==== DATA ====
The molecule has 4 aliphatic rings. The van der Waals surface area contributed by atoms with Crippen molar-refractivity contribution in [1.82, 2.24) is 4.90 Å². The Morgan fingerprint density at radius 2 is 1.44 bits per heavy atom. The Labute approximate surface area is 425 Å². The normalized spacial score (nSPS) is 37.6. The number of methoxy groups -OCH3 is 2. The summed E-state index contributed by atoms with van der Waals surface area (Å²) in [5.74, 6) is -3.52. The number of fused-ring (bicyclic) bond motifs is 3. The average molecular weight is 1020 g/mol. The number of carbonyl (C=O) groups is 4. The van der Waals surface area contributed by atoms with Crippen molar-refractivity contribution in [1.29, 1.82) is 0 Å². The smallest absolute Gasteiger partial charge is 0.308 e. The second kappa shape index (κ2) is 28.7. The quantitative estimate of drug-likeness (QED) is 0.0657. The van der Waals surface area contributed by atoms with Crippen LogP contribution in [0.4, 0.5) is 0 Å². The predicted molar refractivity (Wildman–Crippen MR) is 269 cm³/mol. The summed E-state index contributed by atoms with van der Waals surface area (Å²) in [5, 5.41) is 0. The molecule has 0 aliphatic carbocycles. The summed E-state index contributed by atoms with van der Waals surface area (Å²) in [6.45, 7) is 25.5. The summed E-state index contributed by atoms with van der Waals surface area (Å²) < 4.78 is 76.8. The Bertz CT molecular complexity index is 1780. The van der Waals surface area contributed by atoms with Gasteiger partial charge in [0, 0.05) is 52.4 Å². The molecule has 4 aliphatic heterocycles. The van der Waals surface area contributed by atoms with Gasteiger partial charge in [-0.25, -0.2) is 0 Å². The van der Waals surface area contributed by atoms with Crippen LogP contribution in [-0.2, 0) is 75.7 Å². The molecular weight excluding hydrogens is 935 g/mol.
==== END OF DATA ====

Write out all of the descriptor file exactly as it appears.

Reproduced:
The molecule has 4 aliphatic rings. The van der Waals surface area contributed by atoms with Crippen molar-refractivity contribution in [1.82, 2.24) is 4.90 Å². The Morgan fingerprint density at radius 2 is 1.44 bits per heavy atom. The Labute approximate surface area is 425 Å². The normalized spacial score (nSPS) is 37.6. The number of methoxy groups -OCH3 is 2. The summed E-state index contributed by atoms with van der Waals surface area (Å²) in [5.74, 6) is -3.52. The number of fused-ring (bicyclic) bond motifs is 3. The average molecular weight is 1020 g/mol. The number of carbonyl (C=O) groups is 4. The van der Waals surface area contributed by atoms with Crippen molar-refractivity contribution in [1.29, 1.82) is 0 Å². The smallest absolute Gasteiger partial charge is 0.308 e. The second kappa shape index (κ2) is 28.7. The quantitative estimate of drug-likeness (QED) is 0.0657. The van der Waals surface area contributed by atoms with Crippen LogP contribution in [0.4, 0.5) is 0 Å². The predicted molar refractivity (Wildman–Crippen MR) is 269 cm³/mol. The summed E-state index contributed by atoms with van der Waals surface area (Å²) in [5, 5.41) is 0. The molecule has 0 aliphatic carbocycles. The summed E-state index contributed by atoms with van der Waals surface area (Å²) in [6.45, 7) is 25.5. The summed E-state index contributed by atoms with van der Waals surface area (Å²) < 4.78 is 76.8. The Bertz CT molecular complexity index is 1780. The van der Waals surface area contributed by atoms with Gasteiger partial charge in [0, 0.05) is 52.4 Å². The molecule has 4 aliphatic heterocycles. The van der Waals surface area contributed by atoms with Gasteiger partial charge in [-0.25, -0.2) is 0 Å². The van der Waals surface area contributed by atoms with Crippen LogP contribution in [-0.2, 0) is 75.7 Å². The molecular weight excluding hydrogens is 935 g/mol.